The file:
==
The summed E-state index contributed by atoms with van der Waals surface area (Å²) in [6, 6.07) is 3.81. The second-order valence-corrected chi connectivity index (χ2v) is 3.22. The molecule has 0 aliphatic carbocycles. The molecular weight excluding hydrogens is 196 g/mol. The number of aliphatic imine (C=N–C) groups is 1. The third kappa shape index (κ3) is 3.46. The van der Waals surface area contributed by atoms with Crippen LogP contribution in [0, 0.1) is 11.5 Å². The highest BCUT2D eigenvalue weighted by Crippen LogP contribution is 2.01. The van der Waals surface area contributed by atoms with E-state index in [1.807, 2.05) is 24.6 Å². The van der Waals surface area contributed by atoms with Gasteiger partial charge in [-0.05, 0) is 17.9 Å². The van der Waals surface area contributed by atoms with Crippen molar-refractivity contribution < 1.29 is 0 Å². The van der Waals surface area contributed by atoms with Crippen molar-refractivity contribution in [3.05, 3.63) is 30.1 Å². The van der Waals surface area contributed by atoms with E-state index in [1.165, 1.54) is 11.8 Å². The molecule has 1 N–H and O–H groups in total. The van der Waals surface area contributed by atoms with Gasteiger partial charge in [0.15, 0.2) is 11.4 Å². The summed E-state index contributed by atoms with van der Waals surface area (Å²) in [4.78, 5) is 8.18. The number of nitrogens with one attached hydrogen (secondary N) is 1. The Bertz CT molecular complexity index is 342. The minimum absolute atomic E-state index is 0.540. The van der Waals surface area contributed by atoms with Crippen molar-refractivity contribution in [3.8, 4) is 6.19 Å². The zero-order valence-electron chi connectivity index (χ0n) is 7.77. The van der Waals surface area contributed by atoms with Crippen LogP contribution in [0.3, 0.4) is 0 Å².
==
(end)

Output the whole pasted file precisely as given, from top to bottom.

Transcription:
The summed E-state index contributed by atoms with van der Waals surface area (Å²) in [6, 6.07) is 3.81. The second-order valence-corrected chi connectivity index (χ2v) is 3.22. The molecule has 0 aliphatic carbocycles. The molecular weight excluding hydrogens is 196 g/mol. The number of aliphatic imine (C=N–C) groups is 1. The third kappa shape index (κ3) is 3.46. The van der Waals surface area contributed by atoms with Crippen LogP contribution in [0, 0.1) is 11.5 Å². The highest BCUT2D eigenvalue weighted by Crippen LogP contribution is 2.01. The van der Waals surface area contributed by atoms with E-state index in [1.807, 2.05) is 24.6 Å². The van der Waals surface area contributed by atoms with Gasteiger partial charge in [-0.05, 0) is 17.9 Å². The van der Waals surface area contributed by atoms with Crippen molar-refractivity contribution < 1.29 is 0 Å². The van der Waals surface area contributed by atoms with Crippen molar-refractivity contribution in [3.05, 3.63) is 30.1 Å². The van der Waals surface area contributed by atoms with E-state index in [1.165, 1.54) is 11.8 Å². The molecule has 1 N–H and O–H groups in total. The van der Waals surface area contributed by atoms with Gasteiger partial charge in [0.15, 0.2) is 11.4 Å². The summed E-state index contributed by atoms with van der Waals surface area (Å²) in [4.78, 5) is 8.18. The number of nitrogens with one attached hydrogen (secondary N) is 1. The Bertz CT molecular complexity index is 342. The minimum absolute atomic E-state index is 0.540. The van der Waals surface area contributed by atoms with Crippen molar-refractivity contribution in [3.8, 4) is 6.19 Å². The zero-order valence-electron chi connectivity index (χ0n) is 7.77. The van der Waals surface area contributed by atoms with Crippen LogP contribution in [0.3, 0.4) is 0 Å².